Enjoy one of the best ocean pools in Sydney here.

First time visiting Sydney? Get tips for first time visitors to Sydney here.

Sydney’s Best Family Day Trips: Watson’s Bay

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With stunning harbour views and gorgeous beaches, Watsons Bay is a great place for a day trip with kids.

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Where to eat: Doyles on the Wharf Seafood Takeaway & Bistro

Doyles is famous for their seafood. Being vegetarian this isn’t a great option for me, but if you do like your fish and chips, Doyles is the place to go in Sydney.

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At Doyle’s on the Wharf, you can get fresh seafood in generous portions at reasonable prices – and enjoy a world-class view inside Doyle’s al fresco seating areas or picnic in Robertson park. A basic fish and chips is $13.80.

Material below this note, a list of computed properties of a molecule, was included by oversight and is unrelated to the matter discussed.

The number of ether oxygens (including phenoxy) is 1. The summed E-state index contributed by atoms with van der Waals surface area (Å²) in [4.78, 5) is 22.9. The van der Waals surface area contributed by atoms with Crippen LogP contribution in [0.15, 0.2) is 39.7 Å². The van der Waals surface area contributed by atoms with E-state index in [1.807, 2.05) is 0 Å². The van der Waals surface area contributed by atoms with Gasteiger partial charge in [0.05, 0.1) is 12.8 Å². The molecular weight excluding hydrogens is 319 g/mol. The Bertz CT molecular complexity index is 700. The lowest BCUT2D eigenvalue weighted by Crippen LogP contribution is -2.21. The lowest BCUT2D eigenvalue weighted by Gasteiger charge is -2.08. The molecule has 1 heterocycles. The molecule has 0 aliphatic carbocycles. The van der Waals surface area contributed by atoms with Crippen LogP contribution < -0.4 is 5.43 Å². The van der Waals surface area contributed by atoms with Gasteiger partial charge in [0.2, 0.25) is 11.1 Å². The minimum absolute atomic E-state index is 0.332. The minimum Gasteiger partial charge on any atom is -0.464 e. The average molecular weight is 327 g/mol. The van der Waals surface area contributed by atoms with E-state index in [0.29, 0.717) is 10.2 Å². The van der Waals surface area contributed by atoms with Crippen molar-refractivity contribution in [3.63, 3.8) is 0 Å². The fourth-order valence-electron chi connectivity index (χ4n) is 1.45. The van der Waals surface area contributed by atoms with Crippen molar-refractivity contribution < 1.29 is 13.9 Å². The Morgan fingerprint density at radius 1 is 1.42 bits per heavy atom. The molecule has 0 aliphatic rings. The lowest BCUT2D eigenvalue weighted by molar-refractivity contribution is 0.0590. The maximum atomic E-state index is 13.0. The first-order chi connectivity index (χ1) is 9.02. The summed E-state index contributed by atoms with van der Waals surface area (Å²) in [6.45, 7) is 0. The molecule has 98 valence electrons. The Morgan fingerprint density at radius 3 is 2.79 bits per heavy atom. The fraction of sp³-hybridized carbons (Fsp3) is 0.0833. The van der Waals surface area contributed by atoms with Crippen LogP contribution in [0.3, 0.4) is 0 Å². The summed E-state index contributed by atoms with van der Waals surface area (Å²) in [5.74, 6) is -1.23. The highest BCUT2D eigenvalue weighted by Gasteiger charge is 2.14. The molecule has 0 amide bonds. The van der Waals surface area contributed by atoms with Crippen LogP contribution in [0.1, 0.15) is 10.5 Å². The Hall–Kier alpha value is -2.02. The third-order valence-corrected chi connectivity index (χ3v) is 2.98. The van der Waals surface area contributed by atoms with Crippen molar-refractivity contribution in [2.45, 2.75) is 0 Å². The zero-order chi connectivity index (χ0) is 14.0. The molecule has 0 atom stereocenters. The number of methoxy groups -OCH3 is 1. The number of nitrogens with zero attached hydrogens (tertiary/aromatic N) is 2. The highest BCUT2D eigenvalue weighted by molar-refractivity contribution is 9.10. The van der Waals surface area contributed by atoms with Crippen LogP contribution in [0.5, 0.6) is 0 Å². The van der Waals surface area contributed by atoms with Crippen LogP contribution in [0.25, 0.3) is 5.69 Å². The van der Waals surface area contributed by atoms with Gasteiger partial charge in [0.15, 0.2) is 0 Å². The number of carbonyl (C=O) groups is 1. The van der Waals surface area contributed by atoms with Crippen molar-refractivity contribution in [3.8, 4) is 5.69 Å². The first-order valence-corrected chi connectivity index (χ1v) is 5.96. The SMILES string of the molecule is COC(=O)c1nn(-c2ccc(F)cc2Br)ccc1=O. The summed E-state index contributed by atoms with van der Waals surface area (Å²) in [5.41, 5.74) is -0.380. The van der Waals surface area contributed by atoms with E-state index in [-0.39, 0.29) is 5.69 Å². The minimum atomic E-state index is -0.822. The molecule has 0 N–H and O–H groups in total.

Doyles on the Wharf Seafood Takeaway & Bistro
Hours: Daily from 10am until 5pm.
Fisherman’s Wharf, Watson’s Bay

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Where to play: Robertson Park
Right in the middle of Watson’s Bay is Robertson Park. A very large park with large trees and wide green spaces, it’s a popular place to picnic and for visitors to play games. The park has a breathtaking view of the harbour, too.

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Families love the gated playground with shade cloth on top, positioned right next to bathrooms.

Sydney's Best Family Day Trips: Watson's Bay via christineknight.me Robertson Park